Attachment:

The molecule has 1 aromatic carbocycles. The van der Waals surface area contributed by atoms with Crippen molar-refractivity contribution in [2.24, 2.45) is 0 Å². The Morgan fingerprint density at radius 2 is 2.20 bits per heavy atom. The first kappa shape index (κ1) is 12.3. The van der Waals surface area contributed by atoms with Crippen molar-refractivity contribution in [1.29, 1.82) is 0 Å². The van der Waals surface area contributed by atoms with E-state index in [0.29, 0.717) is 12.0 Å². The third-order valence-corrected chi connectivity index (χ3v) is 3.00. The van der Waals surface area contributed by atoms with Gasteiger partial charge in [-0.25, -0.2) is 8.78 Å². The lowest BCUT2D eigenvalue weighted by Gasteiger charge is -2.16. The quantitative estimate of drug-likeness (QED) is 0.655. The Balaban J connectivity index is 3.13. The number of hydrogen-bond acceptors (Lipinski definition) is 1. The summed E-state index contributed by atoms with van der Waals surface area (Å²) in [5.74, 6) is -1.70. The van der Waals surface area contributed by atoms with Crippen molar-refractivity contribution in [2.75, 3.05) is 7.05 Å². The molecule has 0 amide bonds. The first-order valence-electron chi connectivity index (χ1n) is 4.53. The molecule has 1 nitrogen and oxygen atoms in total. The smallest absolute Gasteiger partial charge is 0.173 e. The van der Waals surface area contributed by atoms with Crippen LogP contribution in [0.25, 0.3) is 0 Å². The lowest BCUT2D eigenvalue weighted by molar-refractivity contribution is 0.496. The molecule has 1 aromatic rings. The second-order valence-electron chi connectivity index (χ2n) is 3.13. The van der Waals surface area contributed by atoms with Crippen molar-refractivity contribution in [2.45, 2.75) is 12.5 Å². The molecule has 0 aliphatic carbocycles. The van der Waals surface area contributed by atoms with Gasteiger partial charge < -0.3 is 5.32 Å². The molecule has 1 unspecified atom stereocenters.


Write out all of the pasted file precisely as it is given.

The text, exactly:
The molecule has 1 aromatic carbocycles. The van der Waals surface area contributed by atoms with Crippen molar-refractivity contribution in [2.24, 2.45) is 0 Å². The Morgan fingerprint density at radius 2 is 2.20 bits per heavy atom. The first kappa shape index (κ1) is 12.3. The van der Waals surface area contributed by atoms with Crippen molar-refractivity contribution in [1.29, 1.82) is 0 Å². The van der Waals surface area contributed by atoms with E-state index in [0.29, 0.717) is 12.0 Å². The third-order valence-corrected chi connectivity index (χ3v) is 3.00. The van der Waals surface area contributed by atoms with Gasteiger partial charge in [-0.25, -0.2) is 8.78 Å². The lowest BCUT2D eigenvalue weighted by Gasteiger charge is -2.16. The quantitative estimate of drug-likeness (QED) is 0.655. The Balaban J connectivity index is 3.13. The number of hydrogen-bond acceptors (Lipinski definition) is 1. The summed E-state index contributed by atoms with van der Waals surface area (Å²) in [5.74, 6) is -1.70. The van der Waals surface area contributed by atoms with Crippen molar-refractivity contribution in [2.75, 3.05) is 7.05 Å². The molecule has 0 amide bonds. The first-order valence-electron chi connectivity index (χ1n) is 4.53. The molecule has 1 nitrogen and oxygen atoms in total. The smallest absolute Gasteiger partial charge is 0.173 e. The van der Waals surface area contributed by atoms with Crippen LogP contribution in [0.25, 0.3) is 0 Å². The lowest BCUT2D eigenvalue weighted by molar-refractivity contribution is 0.496. The molecule has 1 aromatic rings. The second-order valence-electron chi connectivity index (χ2n) is 3.13. The van der Waals surface area contributed by atoms with Crippen molar-refractivity contribution in [2.45, 2.75) is 12.5 Å². The molecule has 0 aliphatic carbocycles. The van der Waals surface area contributed by atoms with Gasteiger partial charge < -0.3 is 5.32 Å². The molecule has 1 unspecified atom stereocenters.